FM denies buying support in UN vote
According to the UN Charter, a member state loses its right to vote in the General Assembly if it falls behind in the payment of its dues by an amount equal to its assessments for the two most recent years, unless the assembly decides that non-payment is a consequence of factors beyond the state's control.
Turkey won a seat at the 15-member UN Security Council in an election last month. Competing against Iceland and Austria for one of the two seats reserved for the Western Europe and Others Group, Turkey won the race by a wide margin, getting votes from 151 out of 192 countries. Turkey, which last held a seat on the Security Council in 1961, received 151 votes and Austria got 133, while Iceland was defeated with 87 votes. A two-thirds majority, or 128 seats, was needed to win.
Observers have widely attributed the success to Turkey's growing influence in regional politics and an intense lobbying campaign for the election. Babacan said in his written statement that Turkey has pursued an active policy not only in its relations with the neighboring countries but also in Africa, Southeast Asia, the Pacific and Latin America.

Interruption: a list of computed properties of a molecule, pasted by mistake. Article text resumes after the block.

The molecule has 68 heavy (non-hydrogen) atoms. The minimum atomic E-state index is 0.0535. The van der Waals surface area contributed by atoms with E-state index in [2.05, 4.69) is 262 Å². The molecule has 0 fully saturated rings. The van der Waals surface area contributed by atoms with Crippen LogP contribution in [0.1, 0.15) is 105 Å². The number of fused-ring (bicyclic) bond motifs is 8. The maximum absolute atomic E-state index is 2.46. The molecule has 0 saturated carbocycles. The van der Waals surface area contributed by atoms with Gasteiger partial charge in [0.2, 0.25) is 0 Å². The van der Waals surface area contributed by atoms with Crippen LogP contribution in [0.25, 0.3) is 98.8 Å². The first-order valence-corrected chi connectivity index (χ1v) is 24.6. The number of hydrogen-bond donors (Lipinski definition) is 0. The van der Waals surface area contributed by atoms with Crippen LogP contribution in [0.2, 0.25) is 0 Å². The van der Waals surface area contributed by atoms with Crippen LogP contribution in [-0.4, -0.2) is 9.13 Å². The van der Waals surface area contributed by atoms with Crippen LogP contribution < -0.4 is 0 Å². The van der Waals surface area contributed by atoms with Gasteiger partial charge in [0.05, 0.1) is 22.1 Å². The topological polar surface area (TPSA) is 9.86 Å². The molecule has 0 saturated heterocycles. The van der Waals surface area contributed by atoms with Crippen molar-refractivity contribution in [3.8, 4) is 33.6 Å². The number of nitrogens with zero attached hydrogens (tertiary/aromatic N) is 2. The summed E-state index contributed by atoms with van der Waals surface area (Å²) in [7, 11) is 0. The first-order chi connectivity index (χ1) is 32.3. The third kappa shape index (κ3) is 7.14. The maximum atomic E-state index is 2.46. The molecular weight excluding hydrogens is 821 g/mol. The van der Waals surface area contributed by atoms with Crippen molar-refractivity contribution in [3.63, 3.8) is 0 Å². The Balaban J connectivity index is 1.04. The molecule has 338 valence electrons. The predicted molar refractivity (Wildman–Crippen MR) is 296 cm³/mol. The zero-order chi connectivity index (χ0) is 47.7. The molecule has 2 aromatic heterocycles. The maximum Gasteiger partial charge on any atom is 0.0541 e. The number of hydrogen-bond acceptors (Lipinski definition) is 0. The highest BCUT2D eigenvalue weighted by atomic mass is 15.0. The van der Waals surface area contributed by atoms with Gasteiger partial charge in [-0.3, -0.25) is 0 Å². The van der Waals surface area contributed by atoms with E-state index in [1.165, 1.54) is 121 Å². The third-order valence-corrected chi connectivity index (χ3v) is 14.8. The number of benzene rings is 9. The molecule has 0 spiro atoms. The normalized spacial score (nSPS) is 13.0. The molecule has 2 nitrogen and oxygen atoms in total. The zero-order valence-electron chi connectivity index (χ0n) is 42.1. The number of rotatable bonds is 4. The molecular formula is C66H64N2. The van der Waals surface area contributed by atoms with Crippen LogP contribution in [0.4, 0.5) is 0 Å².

He said Turkey had been lobbying effectively for election to the UN Security Council since 2003 as part of a definite schedule but denied paying other countries' dues to win their votes.
Babacan also touched on relations with Sudan, whose leader, Omar al-Bashir, was indicted by the International Criminal Court for war crimes, genocide and crimes against humanity over Darfur, and said Turkey and Sudan had signed a series of agreements when the controversial Sudanese leader visited Turkey in January. The trade volume between the two countries was nearly $200 million by the end of 2007. He said the government wanted to expand ties with Africa to increase trade, explore new markets, locate alternative suppliers for raw materials and find allies in issues of international politics.